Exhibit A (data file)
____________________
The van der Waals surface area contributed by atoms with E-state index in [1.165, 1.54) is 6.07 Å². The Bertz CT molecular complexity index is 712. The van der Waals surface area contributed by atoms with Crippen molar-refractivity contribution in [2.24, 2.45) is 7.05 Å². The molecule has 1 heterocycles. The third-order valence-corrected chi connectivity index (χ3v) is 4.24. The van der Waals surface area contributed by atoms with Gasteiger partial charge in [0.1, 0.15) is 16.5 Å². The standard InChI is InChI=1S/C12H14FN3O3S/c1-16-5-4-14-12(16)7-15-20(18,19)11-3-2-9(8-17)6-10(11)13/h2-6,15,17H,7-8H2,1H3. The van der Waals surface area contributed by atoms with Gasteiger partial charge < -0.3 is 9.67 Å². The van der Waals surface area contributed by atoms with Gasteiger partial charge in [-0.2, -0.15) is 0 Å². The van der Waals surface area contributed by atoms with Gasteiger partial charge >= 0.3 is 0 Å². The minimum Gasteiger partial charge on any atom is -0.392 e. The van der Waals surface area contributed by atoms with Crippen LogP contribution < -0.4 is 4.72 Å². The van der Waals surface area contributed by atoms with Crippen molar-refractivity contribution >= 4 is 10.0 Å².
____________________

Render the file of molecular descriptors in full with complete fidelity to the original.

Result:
The van der Waals surface area contributed by atoms with E-state index in [1.165, 1.54) is 6.07 Å². The Bertz CT molecular complexity index is 712. The van der Waals surface area contributed by atoms with Crippen molar-refractivity contribution in [2.24, 2.45) is 7.05 Å². The molecule has 1 heterocycles. The third-order valence-corrected chi connectivity index (χ3v) is 4.24. The van der Waals surface area contributed by atoms with Gasteiger partial charge in [0.1, 0.15) is 16.5 Å². The standard InChI is InChI=1S/C12H14FN3O3S/c1-16-5-4-14-12(16)7-15-20(18,19)11-3-2-9(8-17)6-10(11)13/h2-6,15,17H,7-8H2,1H3. The van der Waals surface area contributed by atoms with Gasteiger partial charge < -0.3 is 9.67 Å². The van der Waals surface area contributed by atoms with Gasteiger partial charge in [-0.2, -0.15) is 0 Å². The van der Waals surface area contributed by atoms with Gasteiger partial charge >= 0.3 is 0 Å². The minimum Gasteiger partial charge on any atom is -0.392 e. The van der Waals surface area contributed by atoms with Crippen LogP contribution < -0.4 is 4.72 Å². The van der Waals surface area contributed by atoms with Crippen molar-refractivity contribution >= 4 is 10.0 Å².